Friday, 2 December 2011

Debating the debacle

Yesterday's debate in Holyrood was a curious affair. It was pretty well attended by the public, with the public gallery being about 60% full. The motion, presented by Neil Findlay received wide cross party support. MSPs of all colours lined up to give a 'me too' sort of party feel to the event. Even SNP MSP Adam Ingram spoke largely in support of the motion (although he couldn't resist a dig at Struan Stevenson first). Things were looking good. The issue of the role of central government reversing local planning authority decisions was a common theme during individual contributions, as was the cumulative effect of wind farm developments and the role of community benefit funds (CBF). Unfortunately, we then had to sit through the poor performance of the SNP taking the party line against the motion.

Chic Brodie seemed more interested in talking about removing the 'noise and emotion' from the debate, whilst trying to blame Westminster for our current wind farm woes. He has perhaps forgotten that the two policies that underpin this mess are uniquely SNP (100% electricity generation from renewables, and no new nuclear) and that the emotion is there because people are sick and tired of being ignored. Additionally, it is a pity that the surprise he expressed at Ayr in terms of the magnitude of onshore wind farm development when he caught site of the Scottish Natural Heritage (SNH) wind farm footprint maps did not carry through to the debating chamber. Consequently, I can only assume the words he spoke in Ayr were designed to try and calm the delegates in attendance rather than take anything back to Holyrood with a view to doing something useful.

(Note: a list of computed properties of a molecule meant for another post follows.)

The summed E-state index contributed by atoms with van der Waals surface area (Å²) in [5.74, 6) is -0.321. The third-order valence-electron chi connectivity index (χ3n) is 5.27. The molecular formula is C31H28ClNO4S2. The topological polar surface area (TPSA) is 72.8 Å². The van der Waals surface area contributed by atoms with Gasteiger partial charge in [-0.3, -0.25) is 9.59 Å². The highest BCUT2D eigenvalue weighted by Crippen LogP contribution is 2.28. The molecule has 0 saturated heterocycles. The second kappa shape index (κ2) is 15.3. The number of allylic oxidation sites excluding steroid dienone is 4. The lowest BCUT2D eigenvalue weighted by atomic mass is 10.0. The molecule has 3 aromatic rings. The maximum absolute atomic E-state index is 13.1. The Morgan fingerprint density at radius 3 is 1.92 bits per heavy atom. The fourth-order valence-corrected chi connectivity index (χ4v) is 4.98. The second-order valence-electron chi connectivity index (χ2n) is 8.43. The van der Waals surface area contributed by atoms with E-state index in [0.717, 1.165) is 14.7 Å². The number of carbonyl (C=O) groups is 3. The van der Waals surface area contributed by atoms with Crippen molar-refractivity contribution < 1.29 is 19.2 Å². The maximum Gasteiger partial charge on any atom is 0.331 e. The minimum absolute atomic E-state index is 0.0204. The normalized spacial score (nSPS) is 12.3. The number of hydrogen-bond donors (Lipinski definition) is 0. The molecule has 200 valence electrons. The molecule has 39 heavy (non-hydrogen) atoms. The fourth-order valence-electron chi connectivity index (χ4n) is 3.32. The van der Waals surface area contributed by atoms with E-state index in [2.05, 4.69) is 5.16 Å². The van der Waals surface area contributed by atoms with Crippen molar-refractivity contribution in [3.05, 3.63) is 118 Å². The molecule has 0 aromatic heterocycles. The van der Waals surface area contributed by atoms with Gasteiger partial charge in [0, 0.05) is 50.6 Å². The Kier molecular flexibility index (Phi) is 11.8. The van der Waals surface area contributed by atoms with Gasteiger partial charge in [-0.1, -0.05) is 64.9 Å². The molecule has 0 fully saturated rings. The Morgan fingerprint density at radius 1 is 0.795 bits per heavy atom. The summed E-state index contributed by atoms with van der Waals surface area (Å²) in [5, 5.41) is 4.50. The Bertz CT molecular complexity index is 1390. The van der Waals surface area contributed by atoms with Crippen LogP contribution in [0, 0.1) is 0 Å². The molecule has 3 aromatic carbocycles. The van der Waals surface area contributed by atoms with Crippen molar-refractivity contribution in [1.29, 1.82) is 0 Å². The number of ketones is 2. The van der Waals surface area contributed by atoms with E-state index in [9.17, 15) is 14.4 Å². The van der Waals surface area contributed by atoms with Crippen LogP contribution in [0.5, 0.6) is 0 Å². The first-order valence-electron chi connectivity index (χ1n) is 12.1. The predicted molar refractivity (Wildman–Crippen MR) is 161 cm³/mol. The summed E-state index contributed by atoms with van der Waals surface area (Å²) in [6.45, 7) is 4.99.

The sacrificial minister put in probably the worst performance you are ever likely to encounter in such a debate despite having nearly twice as long to speak as the individuals who spoke in support of the motion. He addressed none of the issues raised by the preceding speakers in any meaningful sort of way. Indeed, the only real value he bought to the debate was the announcement of more Scottish Natural Heritage (SNH) policy/guidance on wind farms and that Scottish and SOuthern Energy has announced that its policy on all CBFs is now to pay £5,000/MWH. Unfortunately, what SNH say carries little weight in reality; their ability to influence the sensible implementation of Scottish Government policy is strictly limited. The lack of SNH MSPs attending the debate was also a real concern. Presumably then, all of their constituencies are not encountering any of the problems everyone else seems to be encountering. Adam Ingram appears to be able, and happy to pin his colours to the mast - but he looked rather lonely to be quite honest. A full video of the debate should be available from here shortly.

So, was it worth it? Yes I think so. The issues faced by communities and individuals are getting wider and wider coverage and taking them to the seat of power can only ever be a good thing. Long term, I think people really need to (continue or start to) badger their MSPs if they have concerns about wind farms - this mess came out of Holyrood, is managed by Holyrood and is likely only ever to be solved there - and only if large numbers of people make their feelings known - continually.

A transcript of the debate can be found here (starting on page 4292, which is actually page 74 of the document itself).